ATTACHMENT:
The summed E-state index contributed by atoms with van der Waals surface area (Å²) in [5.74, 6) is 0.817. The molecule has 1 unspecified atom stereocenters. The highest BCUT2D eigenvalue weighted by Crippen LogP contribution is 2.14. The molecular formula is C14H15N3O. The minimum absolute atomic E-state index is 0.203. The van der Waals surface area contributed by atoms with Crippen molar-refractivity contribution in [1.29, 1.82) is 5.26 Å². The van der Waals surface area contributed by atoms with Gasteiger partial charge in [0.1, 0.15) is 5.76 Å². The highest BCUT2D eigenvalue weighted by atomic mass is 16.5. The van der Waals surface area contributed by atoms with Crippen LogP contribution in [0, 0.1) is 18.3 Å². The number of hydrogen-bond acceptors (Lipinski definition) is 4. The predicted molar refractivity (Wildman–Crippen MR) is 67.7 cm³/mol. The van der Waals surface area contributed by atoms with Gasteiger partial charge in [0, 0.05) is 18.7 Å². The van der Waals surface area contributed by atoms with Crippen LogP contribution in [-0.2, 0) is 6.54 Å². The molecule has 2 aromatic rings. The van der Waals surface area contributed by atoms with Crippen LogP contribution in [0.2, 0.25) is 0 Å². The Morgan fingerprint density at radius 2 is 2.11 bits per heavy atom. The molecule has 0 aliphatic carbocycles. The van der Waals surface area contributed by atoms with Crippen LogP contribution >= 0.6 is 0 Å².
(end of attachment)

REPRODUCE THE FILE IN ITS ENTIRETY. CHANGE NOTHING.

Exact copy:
The summed E-state index contributed by atoms with van der Waals surface area (Å²) in [5.74, 6) is 0.817. The molecule has 1 unspecified atom stereocenters. The highest BCUT2D eigenvalue weighted by Crippen LogP contribution is 2.14. The molecular formula is C14H15N3O. The minimum absolute atomic E-state index is 0.203. The van der Waals surface area contributed by atoms with Crippen molar-refractivity contribution in [1.29, 1.82) is 5.26 Å². The van der Waals surface area contributed by atoms with Gasteiger partial charge in [0.1, 0.15) is 5.76 Å². The highest BCUT2D eigenvalue weighted by atomic mass is 16.5. The van der Waals surface area contributed by atoms with Crippen LogP contribution in [0, 0.1) is 18.3 Å². The number of hydrogen-bond acceptors (Lipinski definition) is 4. The predicted molar refractivity (Wildman–Crippen MR) is 67.7 cm³/mol. The van der Waals surface area contributed by atoms with Gasteiger partial charge in [0, 0.05) is 18.7 Å². The van der Waals surface area contributed by atoms with Crippen LogP contribution in [-0.2, 0) is 6.54 Å². The molecule has 2 aromatic rings. The van der Waals surface area contributed by atoms with Crippen LogP contribution in [0.2, 0.25) is 0 Å². The Morgan fingerprint density at radius 2 is 2.11 bits per heavy atom. The molecule has 0 aliphatic carbocycles. The van der Waals surface area contributed by atoms with Crippen LogP contribution >= 0.6 is 0 Å².